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History Professor Finds Links Between Great Britain and Ireland









 

History Professor Finds Links Between
Great Britain and Ireland

Christopher Maginn, Ph.D., is working on a book about the relationship between Queen Elizabeth I and her longest-serving minister, William Cecil.
Photo by Patrick Verel

By Patrick Verel

The Northern Ireland peace process has done more than transform life in Ulster over the past decade. The Good Friday Agreement, which established a power-sharing government between formerly warring sections of the population, has opened up new areas of scholarly inquiry for historians like Christopher Maginn, Ph.D.

“I look at the intermingling of peoples, the clash of peoples, the destruction of peoples, the destruction of languages and the rise of languages—all of that within what we call the Atlantic Archipelago,” said Maginn, assistant professor of history at Fordham College at Lincoln Center.

Because strife between Irish republicans and British loyalists was so intense in much of 20th-century Northern Ireland, Maginn, director of Irish studies at Fordham, said that historians tended to stick to their own countries: English scholars studied England; Irish scholars studied Ireland, and so forth.

Maginn, however, researches Ireland and Great Britain from an integrated perspective. Such scholarly thought falls under the rubric of “New British History.” In fact, he recently returned from a 16-month sabbatical at the National University of Ireland in Galway, where he co-wrote The Making of the British Isles: The State of Britain and Ireland, 1450-1660 (Pearson Longman, 2007).

Now that relative peace has come to Northern Ireland, scholars who do research within the paradigm of New British history now feel more comfortable in applying their talents to the history of Ireland and Britain.

His book, Civilizing Gaelic Leinster: The Extension of Tudor Rule in the O’Byrne and O’Toole Lordships (Four Courts Press, 2005), the winner of the National University of Ireland’s historical research prize in 2005, is an example of research that would have been difficult to conduct in the past.

“Throughout the Tudor period, the English attempted—as they called it—to civilize Gaelic regions of Ireland. They would try to destroy the native culture, and Gaelic clansman fought bitter, bitter wars that they always lost,” he said.

“In 1975, at the height of the Troubles, an Irish Republican Army soldier in Belfast might say, ‘What’s the difference between me killing a British soldier now, in 1975, and Fiach Mac Hugh O’Byrne doing it in 1580?’” he explained.

Although conducting research on the history of Ireland, England, Scotland and Wales without rooting it in one particular nation still upsets some people, Maginn said it is easy to find concrete examples of how the countries’ pasts are entwined.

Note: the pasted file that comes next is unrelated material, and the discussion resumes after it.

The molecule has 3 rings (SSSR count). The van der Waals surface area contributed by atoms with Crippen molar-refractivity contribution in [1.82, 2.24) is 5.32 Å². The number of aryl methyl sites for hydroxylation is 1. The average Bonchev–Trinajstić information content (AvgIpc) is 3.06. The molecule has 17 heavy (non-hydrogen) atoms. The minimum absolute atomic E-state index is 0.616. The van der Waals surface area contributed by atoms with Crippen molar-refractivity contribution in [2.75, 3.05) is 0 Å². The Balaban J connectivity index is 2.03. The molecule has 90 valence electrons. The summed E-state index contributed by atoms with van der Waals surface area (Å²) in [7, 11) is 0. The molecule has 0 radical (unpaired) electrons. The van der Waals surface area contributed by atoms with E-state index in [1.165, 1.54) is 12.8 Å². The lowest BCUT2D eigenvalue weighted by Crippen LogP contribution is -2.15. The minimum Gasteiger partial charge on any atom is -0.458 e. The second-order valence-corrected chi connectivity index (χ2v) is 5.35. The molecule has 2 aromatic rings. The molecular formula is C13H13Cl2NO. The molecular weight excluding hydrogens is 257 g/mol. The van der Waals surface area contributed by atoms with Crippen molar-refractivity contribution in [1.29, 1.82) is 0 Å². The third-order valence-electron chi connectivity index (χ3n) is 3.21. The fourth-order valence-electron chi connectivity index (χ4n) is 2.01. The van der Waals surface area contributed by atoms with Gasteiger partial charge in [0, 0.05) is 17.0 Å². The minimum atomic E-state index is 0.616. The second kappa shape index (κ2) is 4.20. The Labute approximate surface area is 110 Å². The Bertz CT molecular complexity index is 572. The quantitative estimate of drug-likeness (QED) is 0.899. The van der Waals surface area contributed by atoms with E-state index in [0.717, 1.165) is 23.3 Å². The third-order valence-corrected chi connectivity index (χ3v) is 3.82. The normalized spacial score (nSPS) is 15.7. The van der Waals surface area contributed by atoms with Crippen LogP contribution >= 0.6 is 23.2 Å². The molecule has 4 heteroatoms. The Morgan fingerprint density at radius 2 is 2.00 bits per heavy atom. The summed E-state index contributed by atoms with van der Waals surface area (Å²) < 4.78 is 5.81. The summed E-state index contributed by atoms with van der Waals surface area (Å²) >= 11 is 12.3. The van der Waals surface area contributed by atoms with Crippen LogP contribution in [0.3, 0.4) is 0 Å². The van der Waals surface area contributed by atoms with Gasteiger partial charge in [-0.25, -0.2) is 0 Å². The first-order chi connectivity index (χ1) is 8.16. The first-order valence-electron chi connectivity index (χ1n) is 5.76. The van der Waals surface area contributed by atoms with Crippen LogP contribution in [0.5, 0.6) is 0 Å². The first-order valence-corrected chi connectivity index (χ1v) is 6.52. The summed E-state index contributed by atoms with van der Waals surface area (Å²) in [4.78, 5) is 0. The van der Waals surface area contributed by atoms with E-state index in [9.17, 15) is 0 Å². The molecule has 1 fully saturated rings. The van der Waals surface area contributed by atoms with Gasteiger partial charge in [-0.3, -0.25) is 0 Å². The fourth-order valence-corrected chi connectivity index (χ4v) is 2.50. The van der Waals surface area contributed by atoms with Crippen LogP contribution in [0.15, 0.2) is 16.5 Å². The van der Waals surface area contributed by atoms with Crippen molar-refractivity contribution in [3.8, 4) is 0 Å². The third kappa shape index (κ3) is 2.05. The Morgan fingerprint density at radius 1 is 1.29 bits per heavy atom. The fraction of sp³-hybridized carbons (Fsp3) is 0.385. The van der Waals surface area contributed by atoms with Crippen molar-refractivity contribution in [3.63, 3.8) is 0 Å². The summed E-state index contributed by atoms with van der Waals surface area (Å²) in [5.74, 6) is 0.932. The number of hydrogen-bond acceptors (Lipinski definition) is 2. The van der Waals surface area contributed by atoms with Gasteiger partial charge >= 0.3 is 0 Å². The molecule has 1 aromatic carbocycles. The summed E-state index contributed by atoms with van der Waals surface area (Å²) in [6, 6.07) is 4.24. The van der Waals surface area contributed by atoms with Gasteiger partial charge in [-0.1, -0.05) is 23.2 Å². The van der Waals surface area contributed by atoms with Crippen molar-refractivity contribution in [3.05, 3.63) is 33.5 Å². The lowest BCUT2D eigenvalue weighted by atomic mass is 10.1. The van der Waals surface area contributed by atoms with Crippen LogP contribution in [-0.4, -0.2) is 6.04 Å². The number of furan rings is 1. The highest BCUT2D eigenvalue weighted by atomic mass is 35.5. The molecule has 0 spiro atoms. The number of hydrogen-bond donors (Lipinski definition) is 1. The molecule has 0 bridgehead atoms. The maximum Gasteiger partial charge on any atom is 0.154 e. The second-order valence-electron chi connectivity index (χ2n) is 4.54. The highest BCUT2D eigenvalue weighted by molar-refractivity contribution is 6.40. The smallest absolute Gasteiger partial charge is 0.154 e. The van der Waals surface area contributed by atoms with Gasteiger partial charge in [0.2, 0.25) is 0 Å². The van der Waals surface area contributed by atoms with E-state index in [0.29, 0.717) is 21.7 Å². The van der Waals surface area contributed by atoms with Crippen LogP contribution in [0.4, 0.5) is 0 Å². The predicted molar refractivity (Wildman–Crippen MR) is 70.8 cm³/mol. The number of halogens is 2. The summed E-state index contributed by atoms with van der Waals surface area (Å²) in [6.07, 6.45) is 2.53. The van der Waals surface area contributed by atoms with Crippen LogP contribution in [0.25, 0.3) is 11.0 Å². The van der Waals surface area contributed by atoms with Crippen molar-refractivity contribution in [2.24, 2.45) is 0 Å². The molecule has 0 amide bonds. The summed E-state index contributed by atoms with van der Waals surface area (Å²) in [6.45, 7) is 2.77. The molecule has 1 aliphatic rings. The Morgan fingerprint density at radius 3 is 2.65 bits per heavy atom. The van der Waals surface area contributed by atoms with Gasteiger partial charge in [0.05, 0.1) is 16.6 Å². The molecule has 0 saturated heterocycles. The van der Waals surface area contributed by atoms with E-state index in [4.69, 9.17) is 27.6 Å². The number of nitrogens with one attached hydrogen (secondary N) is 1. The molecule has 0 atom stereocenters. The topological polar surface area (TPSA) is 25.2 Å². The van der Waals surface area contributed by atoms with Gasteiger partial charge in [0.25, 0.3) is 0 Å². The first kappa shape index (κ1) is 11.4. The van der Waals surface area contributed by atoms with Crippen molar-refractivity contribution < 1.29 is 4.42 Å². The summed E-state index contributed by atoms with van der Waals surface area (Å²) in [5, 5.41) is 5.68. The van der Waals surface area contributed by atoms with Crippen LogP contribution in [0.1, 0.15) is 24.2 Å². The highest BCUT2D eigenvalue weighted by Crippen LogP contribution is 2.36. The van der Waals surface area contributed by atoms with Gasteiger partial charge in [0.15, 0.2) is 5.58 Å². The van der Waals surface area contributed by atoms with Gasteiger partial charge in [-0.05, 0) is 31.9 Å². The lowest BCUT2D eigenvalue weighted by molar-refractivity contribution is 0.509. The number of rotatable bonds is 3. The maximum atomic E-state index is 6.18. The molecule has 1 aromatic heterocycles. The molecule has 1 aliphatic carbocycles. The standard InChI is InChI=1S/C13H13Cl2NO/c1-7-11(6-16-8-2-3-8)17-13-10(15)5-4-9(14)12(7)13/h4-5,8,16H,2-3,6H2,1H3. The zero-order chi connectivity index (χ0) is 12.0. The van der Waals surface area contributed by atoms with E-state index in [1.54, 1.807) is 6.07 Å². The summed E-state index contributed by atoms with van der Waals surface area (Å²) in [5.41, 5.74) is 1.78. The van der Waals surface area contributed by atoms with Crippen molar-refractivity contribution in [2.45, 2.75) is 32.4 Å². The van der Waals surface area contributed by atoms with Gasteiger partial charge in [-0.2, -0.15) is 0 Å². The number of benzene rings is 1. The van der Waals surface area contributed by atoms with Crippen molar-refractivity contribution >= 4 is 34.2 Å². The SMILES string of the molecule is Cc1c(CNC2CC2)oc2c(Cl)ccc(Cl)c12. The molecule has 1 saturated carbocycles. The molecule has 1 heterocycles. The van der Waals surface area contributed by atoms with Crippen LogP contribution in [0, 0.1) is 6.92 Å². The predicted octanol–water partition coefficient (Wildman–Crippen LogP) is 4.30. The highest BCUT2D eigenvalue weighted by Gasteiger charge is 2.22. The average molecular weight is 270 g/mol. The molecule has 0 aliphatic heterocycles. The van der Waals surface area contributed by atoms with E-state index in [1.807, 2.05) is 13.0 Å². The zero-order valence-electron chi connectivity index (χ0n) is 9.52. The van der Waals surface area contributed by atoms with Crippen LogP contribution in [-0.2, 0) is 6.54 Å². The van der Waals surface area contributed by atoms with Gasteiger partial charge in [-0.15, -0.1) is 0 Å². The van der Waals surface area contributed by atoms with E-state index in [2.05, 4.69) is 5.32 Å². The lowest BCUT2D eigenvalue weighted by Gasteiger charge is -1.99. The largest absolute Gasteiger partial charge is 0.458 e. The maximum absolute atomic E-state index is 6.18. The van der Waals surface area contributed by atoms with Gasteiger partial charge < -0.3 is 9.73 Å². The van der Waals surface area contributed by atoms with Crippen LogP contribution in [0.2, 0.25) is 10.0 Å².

“A lot of people from Ireland are very proud of their county. But counties were introduced into Ireland by English people. A county is an English administrative unit. There was no such thing as a county in Gaelic Ireland,” said Maginn, who specializes in the period when the Tudors ruled the region.

The Tudor period, which starts in 1485 with Henry VII (known as Henry Tudor before his accession to the crown) and ends in 1609 with the death of Queen Elizabeth I, is filled with major changes, from the split between England and the Catholic Church to the colonization of North America.

During his sabbatical, Maginn convened an international conference on nobility in early modern Ireland and did research and writing for his next book, tentatively titled William Cecil and Ireland: Ministering a Tudor Kingdom. Cecil, who lived from 1520 to 1598, was the longest-serving minister for Queen Elizabeth I. As such, his name became very familiar to Maginn.

“I found these letters that were written to Cecil. Everyone would write to Cecil, and people would occasionally get a response. So I began looking at the secondary literature, and in every index I found William Cecil. I thought, ‘Has anyone tried to look at where this man stood on the Irish situation in the 16th century?’” he said.

“I found one bit of secondary literature that dismissed him entirely; it indicated that he was just a secretary. I found that not to be the case. So my book is really to disprove the idea that he was a simple automaton, that he got letters, signed them and passed them along to someone else.”

Although Queen Elizabeth had absolute power, Cecil was the best at influencing her opinion; Maginn compares their relationship to that of Karl Rove and former President George W. Bush.

“His representatives in Ireland would come up with policy, and he would take that policy and frame it, organize it and then go to the queen. On occasion, he would lie to the queen. Often he would dissemble in front of the queen. Often he would use someone else to talk to the queen to see if she was in good humor,” he said. “He would chivvy the queen into doing something. So it’s often hard to know where Cecil ends and Elizabeth begins.”

On Irish matters, Maginn said Cecil was on board with a Tudor policy of trying to educate the Irish to be more English. But unlike those who came after him, he did not advocate eradication of the Irish. In a letter written in the 1560s, he admonished the lord deputy of Ireland for saying: “I am with all the Wilde Irish, at the same point I am with bears and dogs when I see them fight, so that they fight earnestly and tug each other: I care not who have the worse.”

“It’s really kind of interesting, that split personality,” Maginn said. “I wish I could say Cecil was sympathetic to the Irish. It’s not quite the case, but he didn’t want to destroy them either. Again, when you begin to look at history, it’s never so neat.”


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